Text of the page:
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I have about 3400 contacts from my customer in numbers like :

+13424xxxx
+1434xxxxx

I would like to use a bash script to generate a file with a vcard for each number :

BEGIN:VCARD
VERSION:3.0
FN:customer name
N:Name;;;;
TEL;TYPE=CELL:+13242XXXX
END:VCARD

is it possible to generate a one vcard file containing those 3400 contacts ?

thanks

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google.com/search?q=csv+2+vcard+bash First result is this with a bash script at the end: web-tech.ga-usa.com/2012/12/… –  DanFromGermany Jan 18 at 16:11
    
You have those numbers as lines inside of a text file? Where are you getting the other info from (customer name, etc.)? –  PSkocik Jan 18 at 16:11
    
@DanFromGermany yeah I saw this but I am sorry didn't work for me as intented –  Mtaly Jan 18 at 16:39
    
@ThorX89 they were in a MySQL database , I can generate them with php code setting maximum execution time = 0 but I think bash will be faster and easier but I am newbie at Bash Scripting. –  Mtaly Jan 18 at 16:40
1  
@DanFromGermany , thanks mate I modified the bash script you linked and yes It works now :) –  Mtaly Jan 18 at 17:08

2 Answers 2

up vote 2 down vote accepted

Sounds like you have a solution - I wrote the external post - which is really specific for dealing with Outlook CSV to Vcard using multiple data points.

A simple approach to your current query:

### snip - start of script - remove this line ###
#!/bin/bash
# use a 'here document' to create the Vcard format
## add/remove Vcard fields between the 'EOM' start/end marks
function create_vcard {
cat << EOM
BEGIN:VCARD
VERSION:3.0
FN:customer name
N:Name;;;;
TEL;TYPE=CELL:${CELL_NUMBER}
END:VCARD
EOM
}
###

IN_FILE=$1
## if IN_FILE missing show usage
if [[ "${IN_FILE}" == "" ]] ; then printf "\n\tUsage: $0 Input_file_name\n\n" ; exit 1 ; fi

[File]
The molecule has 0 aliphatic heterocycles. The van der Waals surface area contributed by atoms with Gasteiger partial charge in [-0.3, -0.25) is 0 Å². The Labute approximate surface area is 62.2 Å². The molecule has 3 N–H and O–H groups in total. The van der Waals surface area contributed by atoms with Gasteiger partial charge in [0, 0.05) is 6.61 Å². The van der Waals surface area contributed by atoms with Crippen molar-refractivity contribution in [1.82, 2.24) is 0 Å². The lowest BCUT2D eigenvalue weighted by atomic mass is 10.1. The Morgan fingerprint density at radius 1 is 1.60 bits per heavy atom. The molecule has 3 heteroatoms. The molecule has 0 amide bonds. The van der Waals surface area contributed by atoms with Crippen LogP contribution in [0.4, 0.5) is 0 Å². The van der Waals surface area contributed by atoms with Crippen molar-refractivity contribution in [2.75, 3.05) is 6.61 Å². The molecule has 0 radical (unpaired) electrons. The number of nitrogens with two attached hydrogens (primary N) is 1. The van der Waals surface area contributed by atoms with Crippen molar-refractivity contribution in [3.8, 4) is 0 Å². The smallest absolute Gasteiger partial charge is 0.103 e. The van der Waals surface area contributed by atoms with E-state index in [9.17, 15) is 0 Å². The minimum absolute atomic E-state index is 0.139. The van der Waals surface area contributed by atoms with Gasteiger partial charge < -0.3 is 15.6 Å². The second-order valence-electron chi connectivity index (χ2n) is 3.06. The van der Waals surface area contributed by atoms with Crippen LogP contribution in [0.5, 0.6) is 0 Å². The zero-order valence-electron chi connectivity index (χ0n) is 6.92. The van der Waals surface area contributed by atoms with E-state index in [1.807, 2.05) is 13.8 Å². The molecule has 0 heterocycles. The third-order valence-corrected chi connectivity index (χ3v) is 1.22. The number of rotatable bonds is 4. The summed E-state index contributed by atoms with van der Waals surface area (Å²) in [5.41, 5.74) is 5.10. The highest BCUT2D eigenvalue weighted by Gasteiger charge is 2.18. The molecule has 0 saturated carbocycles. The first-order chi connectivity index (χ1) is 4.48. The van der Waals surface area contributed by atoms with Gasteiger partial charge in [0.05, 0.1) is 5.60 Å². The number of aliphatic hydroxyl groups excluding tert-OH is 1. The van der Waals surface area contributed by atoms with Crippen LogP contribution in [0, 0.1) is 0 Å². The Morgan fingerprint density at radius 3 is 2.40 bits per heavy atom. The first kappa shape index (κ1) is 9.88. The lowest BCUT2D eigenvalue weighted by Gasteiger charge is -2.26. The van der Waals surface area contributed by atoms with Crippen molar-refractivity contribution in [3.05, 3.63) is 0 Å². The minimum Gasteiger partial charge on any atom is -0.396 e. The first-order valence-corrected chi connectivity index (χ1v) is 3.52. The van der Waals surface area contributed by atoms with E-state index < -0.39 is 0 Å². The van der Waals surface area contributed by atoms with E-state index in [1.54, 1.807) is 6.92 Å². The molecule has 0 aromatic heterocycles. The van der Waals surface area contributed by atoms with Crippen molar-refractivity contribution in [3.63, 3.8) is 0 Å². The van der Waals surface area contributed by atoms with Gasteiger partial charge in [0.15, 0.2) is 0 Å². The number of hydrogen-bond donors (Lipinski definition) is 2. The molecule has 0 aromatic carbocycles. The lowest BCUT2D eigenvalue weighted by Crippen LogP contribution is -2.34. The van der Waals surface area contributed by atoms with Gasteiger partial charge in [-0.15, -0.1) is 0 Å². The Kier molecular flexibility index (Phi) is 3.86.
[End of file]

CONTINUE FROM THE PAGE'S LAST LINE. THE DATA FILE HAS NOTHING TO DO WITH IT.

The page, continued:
OUT=${IN_FILE}.vcard
## if OUT already exists then rename
if [[ -e ${OUT} ]] ; then mv ${OUT} ${OUT}.last ; fi

for CELL_NUMBER in $(cat ${IN_FILE})
do
    create_vcard >> ${OUT}
done
ls -l ${OUT}
### snip - end of script ###

If you have more data fields to work with then the orignal post which uses Awk may be a better

approach.

:)
Dale
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Let's say you have those numbers stored in a file named numbers.txt, one number per line.

Then you can do (in pure bash):

cat numbers.txt| while read LINE; do echo -e "BEGIN:VCARD...CEL:$LINE\nEND:VCARD"; done

i.e., you're saving each line into the $LINE pasting it inside static text.

You can redirect that to a file with > (truncate target and write into it) or >> (append to target) followed by the name you want to write into.

Realistically, you'd have multiple columns (not just numbers, but also names, and other data). Pure bash is not good at that, and in bash scripting, people use helper utilities such as awk to parse text files with such tables in them (another language to learn).

Personally, I think it'd be better and quicker for you to adapt the offered csv solution, or to whip out your own with PHP.

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